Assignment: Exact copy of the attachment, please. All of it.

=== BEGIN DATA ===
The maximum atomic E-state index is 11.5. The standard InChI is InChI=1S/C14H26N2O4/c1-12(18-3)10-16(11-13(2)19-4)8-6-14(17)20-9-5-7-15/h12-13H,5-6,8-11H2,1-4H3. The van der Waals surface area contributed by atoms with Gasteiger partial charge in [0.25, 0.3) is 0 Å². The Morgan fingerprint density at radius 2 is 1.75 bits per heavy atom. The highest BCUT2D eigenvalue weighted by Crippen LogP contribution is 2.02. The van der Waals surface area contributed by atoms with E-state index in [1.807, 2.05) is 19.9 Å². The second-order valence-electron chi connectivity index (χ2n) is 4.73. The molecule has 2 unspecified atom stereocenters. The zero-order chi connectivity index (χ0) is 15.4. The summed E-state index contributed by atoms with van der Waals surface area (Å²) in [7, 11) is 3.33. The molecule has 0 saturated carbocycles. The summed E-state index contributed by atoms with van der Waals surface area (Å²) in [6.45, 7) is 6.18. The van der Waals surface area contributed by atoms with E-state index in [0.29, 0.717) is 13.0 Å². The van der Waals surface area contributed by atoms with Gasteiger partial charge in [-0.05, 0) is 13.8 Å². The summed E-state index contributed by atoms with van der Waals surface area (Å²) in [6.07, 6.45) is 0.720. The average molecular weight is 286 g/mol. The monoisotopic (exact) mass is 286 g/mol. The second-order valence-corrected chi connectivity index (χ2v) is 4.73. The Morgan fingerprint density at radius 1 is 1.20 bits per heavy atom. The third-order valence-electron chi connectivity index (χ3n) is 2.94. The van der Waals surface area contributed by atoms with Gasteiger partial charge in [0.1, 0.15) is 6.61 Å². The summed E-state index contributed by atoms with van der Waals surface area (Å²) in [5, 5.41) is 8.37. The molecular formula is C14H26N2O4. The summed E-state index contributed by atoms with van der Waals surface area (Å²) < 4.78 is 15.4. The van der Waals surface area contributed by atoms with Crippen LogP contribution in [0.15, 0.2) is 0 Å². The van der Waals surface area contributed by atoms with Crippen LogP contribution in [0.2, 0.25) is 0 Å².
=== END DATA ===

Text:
The maximum atomic E-state index is 11.5. The standard InChI is InChI=1S/C14H26N2O4/c1-12(18-3)10-16(11-13(2)19-4)8-6-14(17)20-9-5-7-15/h12-13H,5-6,8-11H2,1-4H3. The van der Waals surface area contributed by atoms with Gasteiger partial charge in [0.25, 0.3) is 0 Å². The Morgan fingerprint density at radius 2 is 1.75 bits per heavy atom. The highest BCUT2D eigenvalue weighted by Crippen LogP contribution is 2.02. The van der Waals surface area contributed by atoms with E-state index in [1.807, 2.05) is 19.9 Å². The second-order valence-electron chi connectivity index (χ2n) is 4.73. The molecule has 2 unspecified atom stereocenters. The zero-order chi connectivity index (χ0) is 15.4. The summed E-state index contributed by atoms with van der Waals surface area (Å²) in [7, 11) is 3.33. The molecule has 0 saturated carbocycles. The summed E-state index contributed by atoms with van der Waals surface area (Å²) in [6.45, 7) is 6.18. The van der Waals surface area contributed by atoms with E-state index in [0.29, 0.717) is 13.0 Å². The van der Waals surface area contributed by atoms with Gasteiger partial charge in [-0.05, 0) is 13.8 Å². The summed E-state index contributed by atoms with van der Waals surface area (Å²) in [6.07, 6.45) is 0.720. The average molecular weight is 286 g/mol. The monoisotopic (exact) mass is 286 g/mol. The second-order valence-corrected chi connectivity index (χ2v) is 4.73. The Morgan fingerprint density at radius 1 is 1.20 bits per heavy atom. The third-order valence-electron chi connectivity index (χ3n) is 2.94. The van der Waals surface area contributed by atoms with Gasteiger partial charge in [0.1, 0.15) is 6.61 Å². The summed E-state index contributed by atoms with van der Waals surface area (Å²) in [5, 5.41) is 8.37. The molecular formula is C14H26N2O4. The summed E-state index contributed by atoms with van der Waals surface area (Å²) < 4.78 is 15.4. The van der Waals surface area contributed by atoms with Crippen LogP contribution in [0.15, 0.2) is 0 Å². The van der Waals surface area contributed by atoms with Crippen LogP contribution in [0.2, 0.25) is 0 Å².